Automotive Industry Growth is Unpredictable
Of the many economic factors that have an impact on the automotive industry, strong employment levels and wage gains are likely two significant factors behind the auto industry’s performance in 2018. The industry has exceeded the expectations of many experts from as recently as the end of 2017. Working counter to these factors is an eroding financial picture in which banks are less willing to provide credit. Additionally, vehicle-loan default rates are closer to their peak during the great recession than their long-run levels prior to 2008. The recent net effect of these influences has been largely to offset one another, if not slightly to the benefit of the industry. In the first half of 2018, monthly light truck and SUV sales remained near the one-million unit market while car sales during the second quarter were flat, halting an otherwise downward trend.
While the exact reasons for any given firm’s future may be unique to that firm’s circumstances, the collective results of these forecasts may shed light on the general direction of the industry in the coming months and years. Reviewing Wall Street’s financial projections for 23 automotive firms with cumulative first quarter revenues of $223 billion reveals a somber outlook for the industry between the second quarter of 2018 and mid-2020. Overall earnings and revenues by the end of 2018 are projected to be modestly better than a year ago. However, the cumulative projections for 2019 indicate a flat to slight downward trend in revenues and contracting earnings.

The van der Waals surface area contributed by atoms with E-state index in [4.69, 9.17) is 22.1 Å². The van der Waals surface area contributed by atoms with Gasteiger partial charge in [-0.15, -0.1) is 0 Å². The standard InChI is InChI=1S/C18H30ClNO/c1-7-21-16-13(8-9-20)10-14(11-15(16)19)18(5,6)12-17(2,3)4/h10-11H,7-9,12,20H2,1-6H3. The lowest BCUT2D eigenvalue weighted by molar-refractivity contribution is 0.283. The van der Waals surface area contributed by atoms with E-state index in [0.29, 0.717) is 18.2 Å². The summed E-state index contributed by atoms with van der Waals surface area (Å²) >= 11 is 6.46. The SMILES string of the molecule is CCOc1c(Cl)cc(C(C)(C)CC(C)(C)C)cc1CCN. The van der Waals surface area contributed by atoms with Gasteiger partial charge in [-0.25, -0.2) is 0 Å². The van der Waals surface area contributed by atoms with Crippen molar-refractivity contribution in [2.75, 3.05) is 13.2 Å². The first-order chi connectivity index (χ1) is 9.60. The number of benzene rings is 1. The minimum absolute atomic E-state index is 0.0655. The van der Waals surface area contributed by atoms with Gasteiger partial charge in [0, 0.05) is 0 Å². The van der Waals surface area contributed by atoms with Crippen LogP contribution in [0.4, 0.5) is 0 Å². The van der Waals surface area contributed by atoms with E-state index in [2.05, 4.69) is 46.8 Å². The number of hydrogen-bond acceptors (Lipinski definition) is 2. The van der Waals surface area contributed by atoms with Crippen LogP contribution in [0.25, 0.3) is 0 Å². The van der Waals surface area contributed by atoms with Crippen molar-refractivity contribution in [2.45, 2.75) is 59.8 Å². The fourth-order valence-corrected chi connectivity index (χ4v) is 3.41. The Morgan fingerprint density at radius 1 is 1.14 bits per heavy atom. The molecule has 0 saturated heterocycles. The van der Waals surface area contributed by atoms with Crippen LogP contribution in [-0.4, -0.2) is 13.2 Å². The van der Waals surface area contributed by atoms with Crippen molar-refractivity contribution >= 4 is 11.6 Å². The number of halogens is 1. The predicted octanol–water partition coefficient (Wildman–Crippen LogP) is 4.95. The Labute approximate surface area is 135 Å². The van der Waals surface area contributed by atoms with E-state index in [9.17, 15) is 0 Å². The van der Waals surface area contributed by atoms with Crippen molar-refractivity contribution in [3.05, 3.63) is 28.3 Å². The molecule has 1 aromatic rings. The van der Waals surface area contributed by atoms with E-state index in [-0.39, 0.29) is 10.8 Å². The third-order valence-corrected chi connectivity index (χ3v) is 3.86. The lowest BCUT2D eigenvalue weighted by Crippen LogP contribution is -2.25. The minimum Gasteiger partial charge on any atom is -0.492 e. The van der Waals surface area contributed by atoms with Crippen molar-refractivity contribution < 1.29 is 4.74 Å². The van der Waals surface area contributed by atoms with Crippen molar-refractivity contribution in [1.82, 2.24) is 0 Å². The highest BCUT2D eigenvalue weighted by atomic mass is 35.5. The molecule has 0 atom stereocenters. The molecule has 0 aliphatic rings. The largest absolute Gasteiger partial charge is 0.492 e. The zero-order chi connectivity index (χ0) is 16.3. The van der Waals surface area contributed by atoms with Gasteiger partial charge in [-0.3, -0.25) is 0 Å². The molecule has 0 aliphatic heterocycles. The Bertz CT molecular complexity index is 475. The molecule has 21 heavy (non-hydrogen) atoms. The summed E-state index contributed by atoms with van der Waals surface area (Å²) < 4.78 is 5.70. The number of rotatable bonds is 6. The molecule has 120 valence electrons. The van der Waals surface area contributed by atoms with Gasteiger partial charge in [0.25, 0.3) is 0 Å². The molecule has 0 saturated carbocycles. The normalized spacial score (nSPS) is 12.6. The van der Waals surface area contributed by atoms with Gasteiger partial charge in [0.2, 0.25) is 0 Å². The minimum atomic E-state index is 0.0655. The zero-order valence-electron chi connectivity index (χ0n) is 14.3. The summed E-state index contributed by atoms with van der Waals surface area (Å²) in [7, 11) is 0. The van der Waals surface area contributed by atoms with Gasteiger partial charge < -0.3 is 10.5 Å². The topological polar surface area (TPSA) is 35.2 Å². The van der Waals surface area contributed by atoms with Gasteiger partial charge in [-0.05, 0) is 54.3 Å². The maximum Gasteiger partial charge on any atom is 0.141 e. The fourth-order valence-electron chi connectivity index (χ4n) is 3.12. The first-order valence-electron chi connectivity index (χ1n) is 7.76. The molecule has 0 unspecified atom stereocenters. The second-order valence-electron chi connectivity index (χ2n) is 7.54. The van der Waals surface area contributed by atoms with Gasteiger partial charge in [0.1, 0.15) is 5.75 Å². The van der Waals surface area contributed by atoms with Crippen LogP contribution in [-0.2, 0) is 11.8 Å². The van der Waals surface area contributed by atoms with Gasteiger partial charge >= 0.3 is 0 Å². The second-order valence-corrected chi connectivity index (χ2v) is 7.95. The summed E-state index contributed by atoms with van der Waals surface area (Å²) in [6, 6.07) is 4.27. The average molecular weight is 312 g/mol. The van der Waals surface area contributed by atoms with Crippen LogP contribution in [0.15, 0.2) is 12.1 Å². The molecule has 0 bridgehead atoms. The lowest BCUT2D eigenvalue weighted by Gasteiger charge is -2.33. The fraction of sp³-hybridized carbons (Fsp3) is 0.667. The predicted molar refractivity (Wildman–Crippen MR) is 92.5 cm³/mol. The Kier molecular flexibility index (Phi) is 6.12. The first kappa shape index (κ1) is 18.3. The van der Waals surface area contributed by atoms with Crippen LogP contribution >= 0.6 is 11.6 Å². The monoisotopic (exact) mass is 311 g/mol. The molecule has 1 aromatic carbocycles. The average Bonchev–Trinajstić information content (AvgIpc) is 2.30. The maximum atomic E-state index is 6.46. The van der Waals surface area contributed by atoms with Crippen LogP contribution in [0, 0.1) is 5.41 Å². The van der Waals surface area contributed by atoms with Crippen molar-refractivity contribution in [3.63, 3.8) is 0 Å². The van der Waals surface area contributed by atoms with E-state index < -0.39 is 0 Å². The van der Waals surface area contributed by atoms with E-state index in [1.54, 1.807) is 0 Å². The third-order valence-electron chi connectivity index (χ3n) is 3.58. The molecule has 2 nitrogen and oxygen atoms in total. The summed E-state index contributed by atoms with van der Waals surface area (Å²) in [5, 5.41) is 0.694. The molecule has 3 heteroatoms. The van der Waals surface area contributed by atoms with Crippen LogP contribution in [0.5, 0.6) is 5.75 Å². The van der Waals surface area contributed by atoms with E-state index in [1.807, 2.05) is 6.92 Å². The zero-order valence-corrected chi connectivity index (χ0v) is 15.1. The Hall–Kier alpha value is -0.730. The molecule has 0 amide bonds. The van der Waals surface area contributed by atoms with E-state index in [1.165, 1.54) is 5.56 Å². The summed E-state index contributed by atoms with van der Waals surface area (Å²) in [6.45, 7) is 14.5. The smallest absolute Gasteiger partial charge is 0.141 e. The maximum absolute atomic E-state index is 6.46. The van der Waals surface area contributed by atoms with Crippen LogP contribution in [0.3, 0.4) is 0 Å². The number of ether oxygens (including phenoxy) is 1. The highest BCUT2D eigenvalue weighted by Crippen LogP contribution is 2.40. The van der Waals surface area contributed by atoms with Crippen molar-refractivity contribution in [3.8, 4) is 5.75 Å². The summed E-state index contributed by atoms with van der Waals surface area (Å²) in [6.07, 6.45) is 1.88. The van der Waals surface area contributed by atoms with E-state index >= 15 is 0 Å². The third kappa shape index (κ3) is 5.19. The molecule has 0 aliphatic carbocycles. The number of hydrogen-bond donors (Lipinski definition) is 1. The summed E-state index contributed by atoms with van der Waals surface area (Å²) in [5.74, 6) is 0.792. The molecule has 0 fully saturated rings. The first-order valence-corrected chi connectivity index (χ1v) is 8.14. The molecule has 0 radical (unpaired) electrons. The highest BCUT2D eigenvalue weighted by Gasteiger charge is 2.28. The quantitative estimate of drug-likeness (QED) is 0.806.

Although the Gardner Business Index data are not projected, examining only the automotive data seems to support Wall Street’s notions that the industry may need to prepare for a more challenging environment in 2019. In the five quarters ending with the first quarter of 2018, Gardner’s data indicated new orders and production as the fastest growing economic industry drivers. However, by the second quarter of 2018, readings for new orders and production had moved lower, giving way to higher readings for supplier deliveries and employment. Generally, these are considered lagging indicators, as both are slower to respond to economic growth. While this transition of drivers is no guarantee of an immediate economic slowdown, it is consistent with an industry coming off expansionary times.
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